Ten minutes before the show on March 31, she says her nerves heightened, but ‘halfway [through], after the swimwear, I was relaxed and happy.’

She does say that her favourite movie is Selena, the bio-pic about singer Selena Quintanilla-Perez starring Jennifer Lopez, and not Titanic, the answer she gave to a surprise question from Timmins toward the end of the evening.

When Barrett’s name was announced, her reaction was one of shock and sur­prise—exactly what one would expect to see at a beauty pageant.

At Miss Universe, Barrett has appeared in many of the webcasts and publicity photo­graphs, comfortable before the international photo and video cameras.

I had advised her to not be nervous, passing on some informa­tion given to me by Miss Universe 1983 Lorraine Downes in late March.

Downes told me that she won because she remem­bered that she should not be intimidat­ed. Miss Vene­zuela, she recalled, would go in to Miss Universe with an entourage of 15, each member wearing a jacket with the country’s name em­blazoned on the back. ‘I had to tell myself that only my performance on the night mattered.’

Another Miss New Zealand—specifically Miss World New Zealand 2003–4 and MTV host Amber Pee­bles—says that while she had not met Barrett, she believes she has the right look and manner to help New Zealand go far.

Sylvia Laurenson, who came runner-up to Barrett, speaks highly of her rival, saying that they have become firm friends. In Laurenson’s view, the win could not have gone to a more deserving contestant. The two have remained in regular contact.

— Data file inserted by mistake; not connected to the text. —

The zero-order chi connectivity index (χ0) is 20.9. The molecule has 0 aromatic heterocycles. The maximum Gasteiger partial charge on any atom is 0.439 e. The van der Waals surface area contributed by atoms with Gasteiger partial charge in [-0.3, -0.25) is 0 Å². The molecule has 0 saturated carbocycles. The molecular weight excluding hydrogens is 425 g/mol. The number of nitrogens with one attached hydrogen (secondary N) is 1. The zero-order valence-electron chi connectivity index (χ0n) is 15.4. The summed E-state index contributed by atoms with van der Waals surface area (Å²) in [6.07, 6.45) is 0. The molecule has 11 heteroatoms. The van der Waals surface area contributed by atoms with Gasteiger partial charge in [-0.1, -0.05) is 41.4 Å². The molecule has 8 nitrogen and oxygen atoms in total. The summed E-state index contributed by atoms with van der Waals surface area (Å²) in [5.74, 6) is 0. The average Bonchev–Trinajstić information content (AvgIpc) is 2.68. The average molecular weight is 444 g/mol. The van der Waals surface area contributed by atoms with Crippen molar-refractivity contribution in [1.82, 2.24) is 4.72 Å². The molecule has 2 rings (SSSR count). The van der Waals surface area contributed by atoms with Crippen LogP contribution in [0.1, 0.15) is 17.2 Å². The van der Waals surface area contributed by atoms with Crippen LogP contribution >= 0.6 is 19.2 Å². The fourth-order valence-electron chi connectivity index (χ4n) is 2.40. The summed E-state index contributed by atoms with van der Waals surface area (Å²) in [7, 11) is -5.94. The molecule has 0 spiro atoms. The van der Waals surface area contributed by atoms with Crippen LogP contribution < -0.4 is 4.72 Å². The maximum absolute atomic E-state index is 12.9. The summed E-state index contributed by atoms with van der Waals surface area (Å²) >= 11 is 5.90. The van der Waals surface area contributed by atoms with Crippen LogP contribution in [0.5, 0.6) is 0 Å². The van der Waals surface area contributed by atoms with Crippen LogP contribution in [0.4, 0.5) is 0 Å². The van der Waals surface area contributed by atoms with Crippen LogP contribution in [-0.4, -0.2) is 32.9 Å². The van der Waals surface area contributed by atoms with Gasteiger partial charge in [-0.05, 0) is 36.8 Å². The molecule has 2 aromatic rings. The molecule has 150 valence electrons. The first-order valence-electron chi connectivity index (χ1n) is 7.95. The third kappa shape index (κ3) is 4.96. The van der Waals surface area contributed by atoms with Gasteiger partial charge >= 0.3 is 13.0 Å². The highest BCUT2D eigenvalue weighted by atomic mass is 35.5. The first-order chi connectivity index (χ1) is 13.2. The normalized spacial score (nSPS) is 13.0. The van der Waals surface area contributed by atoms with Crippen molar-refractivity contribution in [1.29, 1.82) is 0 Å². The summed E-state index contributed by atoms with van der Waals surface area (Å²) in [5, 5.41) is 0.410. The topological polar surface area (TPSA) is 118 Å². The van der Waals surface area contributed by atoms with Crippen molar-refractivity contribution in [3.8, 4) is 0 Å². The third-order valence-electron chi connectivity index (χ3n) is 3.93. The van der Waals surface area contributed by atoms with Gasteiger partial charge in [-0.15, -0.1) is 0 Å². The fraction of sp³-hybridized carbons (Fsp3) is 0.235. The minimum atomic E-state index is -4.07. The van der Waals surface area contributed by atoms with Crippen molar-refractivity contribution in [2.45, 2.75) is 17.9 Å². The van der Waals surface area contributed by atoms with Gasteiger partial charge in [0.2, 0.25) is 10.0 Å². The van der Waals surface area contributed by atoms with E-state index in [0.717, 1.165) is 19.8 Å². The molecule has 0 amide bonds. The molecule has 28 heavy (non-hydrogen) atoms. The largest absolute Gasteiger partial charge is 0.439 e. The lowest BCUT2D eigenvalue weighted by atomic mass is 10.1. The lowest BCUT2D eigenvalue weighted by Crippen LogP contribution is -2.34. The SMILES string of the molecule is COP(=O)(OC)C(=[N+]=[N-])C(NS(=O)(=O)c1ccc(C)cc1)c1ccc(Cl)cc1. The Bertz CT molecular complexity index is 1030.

It appears that the Barrett–Laurenson friend­ship is genuine, especially as Barrett explains that others have not always taken to her and her sister.

‘Being twins, we do not have a lot of girl friends, because they can be nasty and bitchy. We know who our real friends are. We stay away from the negativity,’ she says.

I submit that it could be envy, during a drive with the sisters on another day for a coffee. Barrett clarifies that it is not to do with looks. I began under­standing what she meant, based on my career, and advised her that some people are born to be visionaries, who are set to do things different­ly from all their peers. Without them, the world never advances. The comment seemed to have struck a chord: perhaps there is a greater scheme at work. Whatever the case, Barrett seems to have the sort of star quality to carry through her title as Miss New Zealand, understanding that to fuel her musical career, she needs to conquer as many media as possible.

Barrett finishes the interview reiterating her dharma: ‘Music is what we want to do.’

Somehow, I think she may wind up creating far more than that. •


See more of Camille Sanson’s images full size in issue 24 of Lucire along with an update on Laural’s progress. Pre-order this issue.


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Miss Universe New Zealand 2007 official sponsor

Laural Barrett, photographed by Camille Sanson
Miranda Brown cream cape


Laural Barrett, photographed by Camille Sanson
Billabong jacket; Kathryn Wilson black boots; black singlet (stylist’s own)


Laural Barrett, photographed by Camille Sanson
Canterbury New Zealand black-and-white striped shirt dress; Kathyrn Wilson silver and white trainers; Louis Vuitton white–cream hair baubles; Louis Vuitton dark glitter sunglasses; Louis Vuitton stone bucket bag


Clothing stockists

Louis Vuitton, 64 9 358-0422; Yvonne Bennetti, 64 9 361-2388; Kathryn Wilson shoes, 64 9 379-7879; Canterbury New Zealand, 64 9 379-7879; Miranda Brown, 64 9 379-7879.